Saturday, Jun. 1, 2024

Behind The Stall Door With: Monterrey

It takes a pretty special horse to win a major equitation final, and if you talk to Pessoa/USEF Medal Final winners Kelli Cruciotti, Monterrey is one of the most special horses around.

“He is incredible. There's nothing about him that isn't amazing,” Cruciotti said about “Rey.”



It takes a pretty special horse to win a major equitation final, and if you talk to Pessoa/USEF Medal Final winners Kelli Cruciotti, Monterrey is one of the most special horses around.

“He is incredible. There’s nothing about him that isn’t amazing,” Cruciotti said about “Rey.”

“He’s got the real personality to be a winner, he’s got quality and it’s a real pleasure to ride him. You know if you put it down, he’s going to come through for you every single time. He’s like my comfort blanket, because I can know he’s going to take care of it. I completely think he’s the best horse I’ll ever ride,” Cruciotti said.

On Oct. 11, Cruciotti rode Rey to the top of the Medal final, and they then followed that up with seventh place in the ASPCA Maclay Final on Oct. 31-Nov. 1. (In 2013, they placed second in the ASPCA Maclay Final.)

But Rey isn’t a one-trick pony. Earlier in the year, he and Cruciotti were in the top six in three USHJA International Hunter Derbies and then placed 12th in the USHJA International Hunter Derby Championships (Ky.) Monterrey has done double duty in the derbies and equitation since 2012, when former owner Lillie Keenan rode him in the equitation division and placed sixth at that year’s USHJA international Hunter Derby Championships.

Kelli Cruciotti and Monterrey

He’s handsome. He knows how to win. But here’s what you might not know about Monterrey:



  • His original name was Uriam, and he was bred in the Netherlands (Calvados—Garciana, Wolfgang). He competed in the jumpers with Mexican rider Javier Berganza under the name Uriam, including in the 2009 North American Young Rider Championships.
  • Rey made his equitation debut in the summer of 2011 with Michael Murphy and in fact showed in his first Pessoa/USEF Medal and ASPCA Maclay finals that year with Murphy. Keenan bought him after that and began showing him in January 2012.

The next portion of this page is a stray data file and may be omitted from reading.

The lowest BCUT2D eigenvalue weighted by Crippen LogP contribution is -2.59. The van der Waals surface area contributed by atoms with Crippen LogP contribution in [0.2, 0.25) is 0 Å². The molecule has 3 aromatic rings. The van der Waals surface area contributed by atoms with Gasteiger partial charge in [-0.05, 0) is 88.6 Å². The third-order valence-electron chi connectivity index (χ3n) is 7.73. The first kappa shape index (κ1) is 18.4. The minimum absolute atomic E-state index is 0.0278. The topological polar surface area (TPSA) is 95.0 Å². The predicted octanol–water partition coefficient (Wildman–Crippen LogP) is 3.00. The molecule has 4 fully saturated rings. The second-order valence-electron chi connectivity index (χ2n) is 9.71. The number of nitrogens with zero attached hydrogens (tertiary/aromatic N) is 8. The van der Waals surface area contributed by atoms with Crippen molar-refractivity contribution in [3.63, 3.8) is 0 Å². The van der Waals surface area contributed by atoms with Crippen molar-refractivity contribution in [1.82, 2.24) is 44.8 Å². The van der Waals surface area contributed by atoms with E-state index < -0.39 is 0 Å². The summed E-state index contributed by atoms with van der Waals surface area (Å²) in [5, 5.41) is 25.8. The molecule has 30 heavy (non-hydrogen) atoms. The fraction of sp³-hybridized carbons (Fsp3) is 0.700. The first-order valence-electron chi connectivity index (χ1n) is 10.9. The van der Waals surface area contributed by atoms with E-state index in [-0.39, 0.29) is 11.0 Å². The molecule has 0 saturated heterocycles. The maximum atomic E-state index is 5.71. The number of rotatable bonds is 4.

• Cruciotti made a bold decision at the Medal finals to not jump Rey in the warm-up class. “I always did a warm-up class and he’d be so good in the warm-up and then in the actual class, he’d be a little over it. So I decided to just skip the warm-up classes and just do the class straight off the bat,” she said. “Actually, the Medal was the first time I really tried that. It could have gone either way, but it turned out great!”
  • Rey’s mane is not his braider’s favorite. “It’s so thick. He has like a lion’s mane—it goes everywhere,” Cruciotti said. “It’ll be on both sides of his neck, flopping all over the place. The braiders tease me that it’s a good thing they only have to braid him once a week.”



  • Rey is no wallflower. “He thinks he’s the king of the barn—he definitely has an ego! He has the corner stall, so he can see everything going on,” Cruciotti said.
  • “I think his spirit animal is a lion—he’s very mellow and chill, but he knows that when it’s time, he has to come to the occasion,” Cruciotti said.




  • When they’re at home in Elizabeth, Colo., Rey’s life is pretty low-key. “We do a lot of trail riding to try and get the horses out of the ring as much as possible,” Cruciotti said. “I ride him in a hackamore and bareback at home, just to play around.”

    At the shows, Rey usually doesn’t show much—sometimes in just one class. “We pick the most important one, and we use all week to get him ready,” Cruciotti said. “We do a little bit every day with him, whether it’s trail riding or hacking. I’ll have a lesson and do some gymnastics, then later take him for a little trail ride. We try to switch it up so he doesn’t get bored.”

  • He doesn’t always play nice with friends. “He used to go out in the field with two miniature donkeys, but he started to be mean to them, so his donkey privileges got revoked!” Cruciotti said.



  • He’s a treat hound. “He’s a total ham. He loves treats, and his nickname is Lion because he won’t bite you, but your whole hand will get engulfed in his mouth if you’re not careful!” said Cruciotti. “Anything you’ll feed him, he’ll eat, people food included, like potato chips, which are probably not the best for him, but he loves them.”
  • He’s a pretty good traveler, so you know if he stops eating that you have a problem. He eats a lot and drinks a lot when he’s traveling. He loves to drink Gatorade, so he’ll drink that.
  • Rey likes his people. “I like to think I’m his favorite person. I think we have a special bond,” Cruciotti said. “In the morning, before a class, my mom [Cindy] rides him. And he loves her. If I get on him in the morning, he’ll look back like, ‘Why are you up there? This is not what we do.’ But she gets on him and gallops him around to warm him up, and when I get on, he knows it’s time to show. So we try to keep that routine.”


Monterrey’s big-hair tail.



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